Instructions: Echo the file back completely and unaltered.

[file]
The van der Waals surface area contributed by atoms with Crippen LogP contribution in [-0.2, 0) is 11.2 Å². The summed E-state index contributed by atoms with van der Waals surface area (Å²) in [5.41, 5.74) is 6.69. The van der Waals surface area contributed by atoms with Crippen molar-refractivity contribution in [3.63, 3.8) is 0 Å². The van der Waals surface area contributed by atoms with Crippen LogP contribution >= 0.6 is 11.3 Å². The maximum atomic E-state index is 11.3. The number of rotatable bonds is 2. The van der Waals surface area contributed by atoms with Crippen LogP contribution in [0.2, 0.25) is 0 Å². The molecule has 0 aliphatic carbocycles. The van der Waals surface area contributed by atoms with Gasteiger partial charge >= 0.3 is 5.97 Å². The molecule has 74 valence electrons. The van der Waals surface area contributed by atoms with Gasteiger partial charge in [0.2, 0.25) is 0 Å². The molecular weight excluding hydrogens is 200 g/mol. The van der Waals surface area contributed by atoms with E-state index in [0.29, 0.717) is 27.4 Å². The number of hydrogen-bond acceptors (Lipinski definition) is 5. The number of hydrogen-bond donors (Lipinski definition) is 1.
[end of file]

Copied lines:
The van der Waals surface area contributed by atoms with Crippen LogP contribution in [-0.2, 0) is 11.2 Å². The summed E-state index contributed by atoms with van der Waals surface area (Å²) in [5.41, 5.74) is 6.69. The van der Waals surface area contributed by atoms with Crippen molar-refractivity contribution in [3.63, 3.8) is 0 Å². The van der Waals surface area contributed by atoms with Crippen LogP contribution >= 0.6 is 11.3 Å². The maximum atomic E-state index is 11.3. The number of rotatable bonds is 2. The van der Waals surface area contributed by atoms with Crippen LogP contribution in [0.2, 0.25) is 0 Å². The molecule has 0 aliphatic carbocycles. The van der Waals surface area contributed by atoms with Gasteiger partial charge >= 0.3 is 5.97 Å². The molecule has 74 valence electrons. The van der Waals surface area contributed by atoms with Gasteiger partial charge in [0.2, 0.25) is 0 Å². The molecular weight excluding hydrogens is 200 g/mol. The van der Waals surface area contributed by atoms with E-state index in [0.29, 0.717) is 27.4 Å². The number of hydrogen-bond acceptors (Lipinski definition) is 5. The number of hydrogen-bond donors (Lipinski definition) is 1.